Possible Tests of Origin

In the case of simple goods which are processed and comprise raw materials from one country, the origin is easily defined. Where goods involve material or processing involving more than one country, one or more tests are used to designate the origin

Under the value-added percentage test, there may be a minimum or maximum percentage of value required for the goods to be treated as having the origin of the particular country. Where the added value of the most recent processing exceeds a defined percentage, it may be deemed to have the origin of the country on which that processing took place.

The origin may be designated on the basis of the substantial transformation of the goods. The country in which the most recent substantial processing has occurred may be deemed the country of origin. In some cases, certain specific significant processes may be defined as conferring a new origin.

The rules interact with those on tariff classification. Sometimes where the processing must be such as to change the tariff classification at a particular level (four digits or six digits) that may be deemed to be a change sufficient to attract origin in that place.

The European Union usually treats goods in the case of non-preferential origin, by reference to the country in which they undertook their last substantially economically justifiable processing or working.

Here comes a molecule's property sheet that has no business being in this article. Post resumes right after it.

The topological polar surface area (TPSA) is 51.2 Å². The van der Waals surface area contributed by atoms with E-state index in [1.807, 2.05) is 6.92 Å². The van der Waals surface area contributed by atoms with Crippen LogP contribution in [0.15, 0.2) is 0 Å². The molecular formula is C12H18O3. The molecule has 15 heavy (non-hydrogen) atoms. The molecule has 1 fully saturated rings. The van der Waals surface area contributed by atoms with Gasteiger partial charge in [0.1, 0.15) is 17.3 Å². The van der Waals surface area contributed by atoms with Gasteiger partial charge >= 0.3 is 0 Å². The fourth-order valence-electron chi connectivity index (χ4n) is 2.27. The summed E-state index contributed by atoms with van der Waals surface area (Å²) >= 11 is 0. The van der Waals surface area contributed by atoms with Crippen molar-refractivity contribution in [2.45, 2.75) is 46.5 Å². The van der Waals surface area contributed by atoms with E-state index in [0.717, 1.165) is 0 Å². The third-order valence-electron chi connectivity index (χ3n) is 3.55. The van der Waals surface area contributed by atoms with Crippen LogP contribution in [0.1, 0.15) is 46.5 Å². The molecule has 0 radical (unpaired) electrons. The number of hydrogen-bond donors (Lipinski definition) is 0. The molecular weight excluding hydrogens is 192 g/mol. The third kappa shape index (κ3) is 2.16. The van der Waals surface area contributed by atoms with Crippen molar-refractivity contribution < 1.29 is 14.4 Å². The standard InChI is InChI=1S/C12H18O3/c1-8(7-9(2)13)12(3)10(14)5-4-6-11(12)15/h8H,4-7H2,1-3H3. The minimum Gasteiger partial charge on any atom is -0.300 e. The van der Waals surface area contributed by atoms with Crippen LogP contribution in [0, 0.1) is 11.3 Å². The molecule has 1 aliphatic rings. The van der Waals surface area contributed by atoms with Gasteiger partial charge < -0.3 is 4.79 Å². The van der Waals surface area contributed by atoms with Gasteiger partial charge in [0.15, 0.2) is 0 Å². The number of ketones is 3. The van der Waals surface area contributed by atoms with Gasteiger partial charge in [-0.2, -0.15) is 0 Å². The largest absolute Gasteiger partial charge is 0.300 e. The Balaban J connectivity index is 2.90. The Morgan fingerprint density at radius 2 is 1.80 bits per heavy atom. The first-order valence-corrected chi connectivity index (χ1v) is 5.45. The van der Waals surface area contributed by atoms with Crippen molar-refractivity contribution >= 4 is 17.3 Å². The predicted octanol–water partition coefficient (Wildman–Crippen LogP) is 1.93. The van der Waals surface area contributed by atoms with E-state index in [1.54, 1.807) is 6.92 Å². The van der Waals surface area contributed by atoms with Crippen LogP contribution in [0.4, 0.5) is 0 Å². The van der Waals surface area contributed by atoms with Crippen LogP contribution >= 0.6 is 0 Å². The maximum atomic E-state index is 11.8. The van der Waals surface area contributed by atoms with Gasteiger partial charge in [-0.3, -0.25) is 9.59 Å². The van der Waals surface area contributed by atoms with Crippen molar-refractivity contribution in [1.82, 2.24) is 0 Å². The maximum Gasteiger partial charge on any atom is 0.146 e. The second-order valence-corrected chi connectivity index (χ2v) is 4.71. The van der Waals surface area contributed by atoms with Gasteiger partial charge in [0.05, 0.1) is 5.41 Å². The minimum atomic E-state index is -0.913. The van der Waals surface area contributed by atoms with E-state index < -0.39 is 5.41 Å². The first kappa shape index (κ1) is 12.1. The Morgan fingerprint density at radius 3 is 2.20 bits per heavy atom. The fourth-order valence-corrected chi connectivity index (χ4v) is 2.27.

Preferential rules of origin are defined in the relevant trade agreement. The origin criteria typically involve “wholly obtained” goods and “substantial sufficient transformation” criteria. Some exceptions to substantial transformation criteria may be provided.

Generally, the rules require the direct consignment of goods from the place of production to the place where it is preferred. This is to ensure that the bulk cargo, which may be difficult to identify is identical of the goods leaving the export country and to reduce the risk of intermixing with non-eligible goods which may be transitting to other countries.

The Kyoto Convention annex provides that the “wholly produced” basis applies mainly to natural products and goods made entirely from them. Goods containing imported products which are of undetermined origin and not dealt with under this principle.

The second principle applies where more than one country is involved in the production of goods. The fundamental test is a substantial transformation. Goods whose production involves more than one country, are deemed to originate in the country where they underwent their last substantial economically justified processing, working in an undertaking equipped for that purpose and resulting in the manufacture of a new product or representing an important stage of manufacture. Whether or not the process is the last relevant process is a technical question which is defined with reference to the product itself, the operations resulting in its manufacture or its creation.

The recommended practice under the revised Kyoto Convention is that in applying the substantial transformation criteria, use should be made of the international convention on harmonised commodity design and coding.